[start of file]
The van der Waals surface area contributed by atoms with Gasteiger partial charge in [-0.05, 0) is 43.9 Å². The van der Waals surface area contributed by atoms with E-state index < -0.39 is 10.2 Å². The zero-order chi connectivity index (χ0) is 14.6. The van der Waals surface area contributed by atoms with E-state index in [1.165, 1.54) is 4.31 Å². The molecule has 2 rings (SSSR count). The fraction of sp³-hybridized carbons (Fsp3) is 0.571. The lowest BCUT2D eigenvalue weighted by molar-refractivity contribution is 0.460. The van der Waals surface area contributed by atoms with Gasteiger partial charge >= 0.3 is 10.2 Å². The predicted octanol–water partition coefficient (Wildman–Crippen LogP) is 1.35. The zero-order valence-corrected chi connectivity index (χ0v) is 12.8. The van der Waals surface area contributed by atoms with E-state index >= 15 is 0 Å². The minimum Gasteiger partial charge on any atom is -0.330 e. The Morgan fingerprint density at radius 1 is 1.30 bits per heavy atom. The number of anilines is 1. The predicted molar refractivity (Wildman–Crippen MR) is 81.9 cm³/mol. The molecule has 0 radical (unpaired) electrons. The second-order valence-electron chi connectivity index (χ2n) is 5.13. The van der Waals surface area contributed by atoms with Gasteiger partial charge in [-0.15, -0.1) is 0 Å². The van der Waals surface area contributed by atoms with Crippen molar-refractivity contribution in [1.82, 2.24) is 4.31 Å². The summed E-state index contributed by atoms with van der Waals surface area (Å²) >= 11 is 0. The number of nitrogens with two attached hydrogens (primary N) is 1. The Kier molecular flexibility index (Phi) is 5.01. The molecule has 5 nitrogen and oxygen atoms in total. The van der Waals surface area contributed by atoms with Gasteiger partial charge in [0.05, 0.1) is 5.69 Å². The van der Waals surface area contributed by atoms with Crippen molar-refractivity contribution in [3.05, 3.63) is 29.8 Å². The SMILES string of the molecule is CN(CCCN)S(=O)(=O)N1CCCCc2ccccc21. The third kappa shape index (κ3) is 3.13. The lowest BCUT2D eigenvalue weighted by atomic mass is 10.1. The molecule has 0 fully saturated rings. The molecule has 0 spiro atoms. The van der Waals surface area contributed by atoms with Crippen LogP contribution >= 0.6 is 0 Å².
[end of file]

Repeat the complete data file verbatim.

The van der Waals surface area contributed by atoms with Gasteiger partial charge in [-0.05, 0) is 43.9 Å². The van der Waals surface area contributed by atoms with E-state index < -0.39 is 10.2 Å². The zero-order chi connectivity index (χ0) is 14.6. The van der Waals surface area contributed by atoms with E-state index in [1.165, 1.54) is 4.31 Å². The molecule has 2 rings (SSSR count). The fraction of sp³-hybridized carbons (Fsp3) is 0.571. The lowest BCUT2D eigenvalue weighted by molar-refractivity contribution is 0.460. The van der Waals surface area contributed by atoms with Gasteiger partial charge >= 0.3 is 10.2 Å². The predicted octanol–water partition coefficient (Wildman–Crippen LogP) is 1.35. The zero-order valence-corrected chi connectivity index (χ0v) is 12.8. The van der Waals surface area contributed by atoms with E-state index >= 15 is 0 Å². The minimum Gasteiger partial charge on any atom is -0.330 e. The Morgan fingerprint density at radius 1 is 1.30 bits per heavy atom. The number of anilines is 1. The predicted molar refractivity (Wildman–Crippen MR) is 81.9 cm³/mol. The molecule has 0 radical (unpaired) electrons. The second-order valence-electron chi connectivity index (χ2n) is 5.13. The van der Waals surface area contributed by atoms with Gasteiger partial charge in [-0.15, -0.1) is 0 Å². The van der Waals surface area contributed by atoms with Crippen molar-refractivity contribution in [1.82, 2.24) is 4.31 Å². The summed E-state index contributed by atoms with van der Waals surface area (Å²) >= 11 is 0. The number of nitrogens with two attached hydrogens (primary N) is 1. The Kier molecular flexibility index (Phi) is 5.01. The molecule has 5 nitrogen and oxygen atoms in total. The van der Waals surface area contributed by atoms with Gasteiger partial charge in [0.05, 0.1) is 5.69 Å². The van der Waals surface area contributed by atoms with Crippen molar-refractivity contribution in [3.05, 3.63) is 29.8 Å². The SMILES string of the molecule is CN(CCCN)S(=O)(=O)N1CCCCc2ccccc21. The third kappa shape index (κ3) is 3.13. The lowest BCUT2D eigenvalue weighted by atomic mass is 10.1. The molecule has 0 fully saturated rings. The molecule has 0 spiro atoms. The van der Waals surface area contributed by atoms with Crippen LogP contribution >= 0.6 is 0 Å².